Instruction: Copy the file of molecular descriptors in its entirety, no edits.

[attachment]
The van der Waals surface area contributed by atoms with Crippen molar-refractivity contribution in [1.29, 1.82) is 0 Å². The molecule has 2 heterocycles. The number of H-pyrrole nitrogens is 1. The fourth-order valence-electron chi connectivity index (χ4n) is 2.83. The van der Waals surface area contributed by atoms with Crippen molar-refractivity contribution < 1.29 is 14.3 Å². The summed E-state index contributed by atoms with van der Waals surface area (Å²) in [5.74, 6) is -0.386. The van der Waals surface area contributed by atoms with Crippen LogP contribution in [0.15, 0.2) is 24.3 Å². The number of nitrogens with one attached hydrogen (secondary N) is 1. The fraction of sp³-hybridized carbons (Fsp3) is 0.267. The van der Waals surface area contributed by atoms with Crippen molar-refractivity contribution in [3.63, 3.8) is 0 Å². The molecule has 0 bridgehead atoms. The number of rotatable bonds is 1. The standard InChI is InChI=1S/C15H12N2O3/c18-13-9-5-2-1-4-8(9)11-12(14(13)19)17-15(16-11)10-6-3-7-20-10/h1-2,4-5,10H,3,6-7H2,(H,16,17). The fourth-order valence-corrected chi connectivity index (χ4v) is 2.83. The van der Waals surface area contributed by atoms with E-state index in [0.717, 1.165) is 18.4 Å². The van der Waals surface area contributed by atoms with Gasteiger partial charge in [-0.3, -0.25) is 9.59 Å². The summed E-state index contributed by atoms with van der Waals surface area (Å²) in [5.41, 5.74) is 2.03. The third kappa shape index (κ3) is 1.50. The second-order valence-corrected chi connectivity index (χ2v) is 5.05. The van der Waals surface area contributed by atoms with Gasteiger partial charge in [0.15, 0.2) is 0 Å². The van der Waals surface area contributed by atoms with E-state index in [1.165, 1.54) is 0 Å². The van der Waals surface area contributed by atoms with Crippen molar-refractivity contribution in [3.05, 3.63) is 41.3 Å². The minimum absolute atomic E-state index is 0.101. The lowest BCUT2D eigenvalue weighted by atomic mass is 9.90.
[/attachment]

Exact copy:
The van der Waals surface area contributed by atoms with Crippen molar-refractivity contribution in [1.29, 1.82) is 0 Å². The molecule has 2 heterocycles. The number of H-pyrrole nitrogens is 1. The fourth-order valence-electron chi connectivity index (χ4n) is 2.83. The van der Waals surface area contributed by atoms with Crippen molar-refractivity contribution < 1.29 is 14.3 Å². The summed E-state index contributed by atoms with van der Waals surface area (Å²) in [5.74, 6) is -0.386. The van der Waals surface area contributed by atoms with Crippen LogP contribution in [0.15, 0.2) is 24.3 Å². The number of nitrogens with one attached hydrogen (secondary N) is 1. The fraction of sp³-hybridized carbons (Fsp3) is 0.267. The van der Waals surface area contributed by atoms with Crippen molar-refractivity contribution in [3.63, 3.8) is 0 Å². The molecule has 0 bridgehead atoms. The number of rotatable bonds is 1. The standard InChI is InChI=1S/C15H12N2O3/c18-13-9-5-2-1-4-8(9)11-12(14(13)19)17-15(16-11)10-6-3-7-20-10/h1-2,4-5,10H,3,6-7H2,(H,16,17). The fourth-order valence-corrected chi connectivity index (χ4v) is 2.83. The van der Waals surface area contributed by atoms with E-state index in [0.717, 1.165) is 18.4 Å². The van der Waals surface area contributed by atoms with Gasteiger partial charge in [-0.3, -0.25) is 9.59 Å². The summed E-state index contributed by atoms with van der Waals surface area (Å²) in [5.41, 5.74) is 2.03. The third kappa shape index (κ3) is 1.50. The second-order valence-corrected chi connectivity index (χ2v) is 5.05. The van der Waals surface area contributed by atoms with Gasteiger partial charge in [0.15, 0.2) is 0 Å². The van der Waals surface area contributed by atoms with E-state index in [1.165, 1.54) is 0 Å². The van der Waals surface area contributed by atoms with Crippen molar-refractivity contribution in [3.05, 3.63) is 41.3 Å². The minimum absolute atomic E-state index is 0.101. The lowest BCUT2D eigenvalue weighted by atomic mass is 9.90.